Emerson writing of the American Indian Removal of 1838 said, it was a “crime that really deprives us as well as the Cherokees of a country; for how could we call the conspiracy that should crush these poor Indians our Government, or the land that was cursed by their parting and dying imprecations our country, any more?”
New Echota was for a brief period of time the capital of the Cherokee Nation in Georgia. The attempt to protect Cherokee lands failing, they were rounded up by thousands of Federal soldiers, placed in stockades, then sent to Oklahoma on the infamous Trail of Tears. Over 4000 individuals died.
The New Echota State Park, a memorial to the Cherokee people, was established in the early 1960s, and with its establishment laws had to be changed which had been implemented to prevent the return of the Cherokee and which had never been taken off the books.
My husband has Cherokee/Chahta ancestry. Earlier this month, on my husband’s birthday, we drove to New Echota to walk the streets of New Town with our son who has Cherokee/Chahta ancestry through his father, and Ioway ancestry through me.
We appeared to be the only ones there. Before starting on our unguided walk around the grounds we sat alone in the theater and watched a 17 minute movie on the history of New Echota. As the movie ended, hearing a clearing of throat that announced the entrance of another person, I expected the park ranger who’d ushered us into the theater but instead it was another park ranger. He looked eager. First he offered a bit of information on the surrounding exhibits, I think as part of a trial move to see how ready we were to listen, then given half an opportunity he started amending the history given in the movie (and he had done his history) telling us all about the suffering of the Cherokee and their ill treatment by Anglo-European settlers and how the generic histories aren’t accurate on the account. What he wanted us to leave with was a knowledge of how the Cherokee were and are a people, not just illustrations on the movie screen, and while he talked I wondered, it being North Georgia, how many visitors had at least some Cherokee ancestry. We didn’t mention anything about distant Cherokee ancestry or that we already knew much of the history he was relating. It’s something that’s just meaningful to us, and it was good to hear him talking with such passion on the subject.
It was late in the afternoon and the park closes at 5, so we had to disengage and get on with our tour, though it would have been nice to talk a little longer. By now there was another family, a young woman with two young children. Our courses sometimes intersected but did so without conversation. The mother wasn’t interested in saying hello but a girl H.o.p.’s age was obviously interested in H.o.p., smiling at him and as they walked past us once she did what she could to put herself on a collision course. H.o.p., interestingly, was bashful for the first time in his life as she waved and grinned, doing her best to almost collide with him in passing, to which he responded by barely acknowledging her, ducking his head down while also glancing up with a shy half-smile and stepping around her. Because he was forced to step around her as she wasn’t moving out of his way.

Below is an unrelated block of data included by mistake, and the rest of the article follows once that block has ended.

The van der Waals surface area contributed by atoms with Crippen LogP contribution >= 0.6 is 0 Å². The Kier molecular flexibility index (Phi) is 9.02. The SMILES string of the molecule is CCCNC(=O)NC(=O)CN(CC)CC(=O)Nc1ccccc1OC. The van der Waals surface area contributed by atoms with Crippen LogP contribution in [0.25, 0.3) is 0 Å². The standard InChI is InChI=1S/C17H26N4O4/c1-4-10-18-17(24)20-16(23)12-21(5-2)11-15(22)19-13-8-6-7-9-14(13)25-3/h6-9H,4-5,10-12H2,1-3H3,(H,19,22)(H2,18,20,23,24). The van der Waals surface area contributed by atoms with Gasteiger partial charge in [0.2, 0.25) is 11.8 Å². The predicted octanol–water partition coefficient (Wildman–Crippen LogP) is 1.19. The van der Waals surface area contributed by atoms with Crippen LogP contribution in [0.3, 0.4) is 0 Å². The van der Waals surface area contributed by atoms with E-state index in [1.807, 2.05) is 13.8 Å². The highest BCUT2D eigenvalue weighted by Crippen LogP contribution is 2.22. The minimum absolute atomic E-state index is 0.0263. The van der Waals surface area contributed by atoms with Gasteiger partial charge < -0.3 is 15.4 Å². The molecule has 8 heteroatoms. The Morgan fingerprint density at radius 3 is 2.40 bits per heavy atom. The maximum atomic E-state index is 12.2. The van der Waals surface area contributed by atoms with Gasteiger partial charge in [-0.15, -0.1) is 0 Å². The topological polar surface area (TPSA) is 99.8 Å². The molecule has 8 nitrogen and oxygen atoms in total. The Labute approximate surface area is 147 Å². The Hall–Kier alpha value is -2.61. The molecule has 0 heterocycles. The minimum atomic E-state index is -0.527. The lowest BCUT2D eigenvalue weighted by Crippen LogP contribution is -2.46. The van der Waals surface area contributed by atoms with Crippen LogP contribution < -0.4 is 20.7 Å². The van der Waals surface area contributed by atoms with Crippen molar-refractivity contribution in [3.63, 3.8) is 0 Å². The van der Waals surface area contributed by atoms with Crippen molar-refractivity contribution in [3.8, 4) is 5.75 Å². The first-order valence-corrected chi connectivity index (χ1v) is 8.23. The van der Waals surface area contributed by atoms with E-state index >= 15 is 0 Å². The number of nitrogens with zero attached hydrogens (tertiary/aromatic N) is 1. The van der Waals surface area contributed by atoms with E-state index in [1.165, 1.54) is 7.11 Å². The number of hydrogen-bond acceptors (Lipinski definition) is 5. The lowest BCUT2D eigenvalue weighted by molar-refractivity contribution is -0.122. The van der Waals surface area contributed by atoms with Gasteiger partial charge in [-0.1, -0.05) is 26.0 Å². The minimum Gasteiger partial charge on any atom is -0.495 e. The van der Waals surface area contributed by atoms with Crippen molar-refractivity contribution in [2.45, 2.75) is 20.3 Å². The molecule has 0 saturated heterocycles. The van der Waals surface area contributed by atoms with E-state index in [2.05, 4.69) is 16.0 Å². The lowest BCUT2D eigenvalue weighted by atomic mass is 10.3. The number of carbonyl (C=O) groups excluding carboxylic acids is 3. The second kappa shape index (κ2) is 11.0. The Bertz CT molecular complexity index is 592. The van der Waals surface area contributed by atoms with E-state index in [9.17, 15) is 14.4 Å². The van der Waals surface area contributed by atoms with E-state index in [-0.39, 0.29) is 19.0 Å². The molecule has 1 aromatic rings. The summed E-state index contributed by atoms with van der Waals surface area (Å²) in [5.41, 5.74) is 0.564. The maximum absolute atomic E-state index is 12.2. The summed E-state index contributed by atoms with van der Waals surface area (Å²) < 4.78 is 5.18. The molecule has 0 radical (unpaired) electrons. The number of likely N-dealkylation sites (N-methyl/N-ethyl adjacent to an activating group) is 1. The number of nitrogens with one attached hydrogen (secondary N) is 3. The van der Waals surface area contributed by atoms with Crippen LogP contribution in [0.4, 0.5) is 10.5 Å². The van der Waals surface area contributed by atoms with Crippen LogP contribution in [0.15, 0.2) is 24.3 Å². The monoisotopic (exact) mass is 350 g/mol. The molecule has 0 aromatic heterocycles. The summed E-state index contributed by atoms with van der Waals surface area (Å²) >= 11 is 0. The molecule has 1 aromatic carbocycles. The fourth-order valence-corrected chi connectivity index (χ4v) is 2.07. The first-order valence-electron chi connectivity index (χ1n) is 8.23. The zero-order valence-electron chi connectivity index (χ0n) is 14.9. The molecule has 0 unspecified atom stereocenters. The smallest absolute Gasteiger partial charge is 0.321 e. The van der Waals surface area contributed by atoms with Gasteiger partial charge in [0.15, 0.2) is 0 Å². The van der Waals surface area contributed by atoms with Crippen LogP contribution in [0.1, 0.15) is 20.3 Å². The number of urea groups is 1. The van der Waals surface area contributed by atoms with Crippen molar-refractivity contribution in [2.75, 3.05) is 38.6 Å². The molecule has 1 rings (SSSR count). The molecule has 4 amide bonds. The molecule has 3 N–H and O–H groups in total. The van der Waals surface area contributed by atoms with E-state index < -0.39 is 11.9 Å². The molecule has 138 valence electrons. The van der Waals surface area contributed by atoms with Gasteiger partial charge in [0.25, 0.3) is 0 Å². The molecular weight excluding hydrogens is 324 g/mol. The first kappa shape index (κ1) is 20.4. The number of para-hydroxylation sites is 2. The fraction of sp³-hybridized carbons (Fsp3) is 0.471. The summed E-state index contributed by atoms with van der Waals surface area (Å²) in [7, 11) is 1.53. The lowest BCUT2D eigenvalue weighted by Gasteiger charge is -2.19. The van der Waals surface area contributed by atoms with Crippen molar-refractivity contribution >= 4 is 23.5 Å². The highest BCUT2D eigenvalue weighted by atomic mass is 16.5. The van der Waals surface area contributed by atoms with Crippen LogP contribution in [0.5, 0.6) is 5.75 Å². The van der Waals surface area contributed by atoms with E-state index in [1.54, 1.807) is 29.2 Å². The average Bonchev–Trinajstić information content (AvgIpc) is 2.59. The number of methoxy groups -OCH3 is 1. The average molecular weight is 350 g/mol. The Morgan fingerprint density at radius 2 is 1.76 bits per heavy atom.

There’d been a brief drizzle before we arrived at the park, but not long after we began our walk, the thunders made an appearance in earnest, rumbling the air and easing the heat with a shower of respectable length and vigor. As many of the reconstructed buildings were closed (we could look through the open windows at the exhibits) we waited out the heavier parts of the showers on the porches. The earth roads that follow the plan of New Town became muddy, became swampy, so we kept to the grass. But H.o.p. was in his moccasins (mass-manufactured mocs that he simply wears because he’s got crazily sensitive feet and these feel good on his feet) and the mocs ended up saturated and caked with mud and his pants soaked up to the knee. Fortunately, as part of day trip equipment, we’d brought along a change of clothes for him. Fortunately, too, I got H.o.p. in some Keen sandals early this summer, or at least bought him some because they are thus far the only other shoe he’s tried on in years that he said felt good. He wouldn’t wear them all summer, stuck to his mocs, but several weeks ago had no option but to wear them, remembered how great they felt, and has at least not argued since against them. The mocs were, after a year’s worth of hard wear, done in by New Echota and I need to order him some more.
After our walk we returned to the museum but only did a hasty brush through as they were getting ready to close. I bought a small book on finger weaving, which I’ve tried before, self-taught. I may try making a sash for H.o.p.
I’ve got a few pics from New Echota and will put them up later but they’re not much.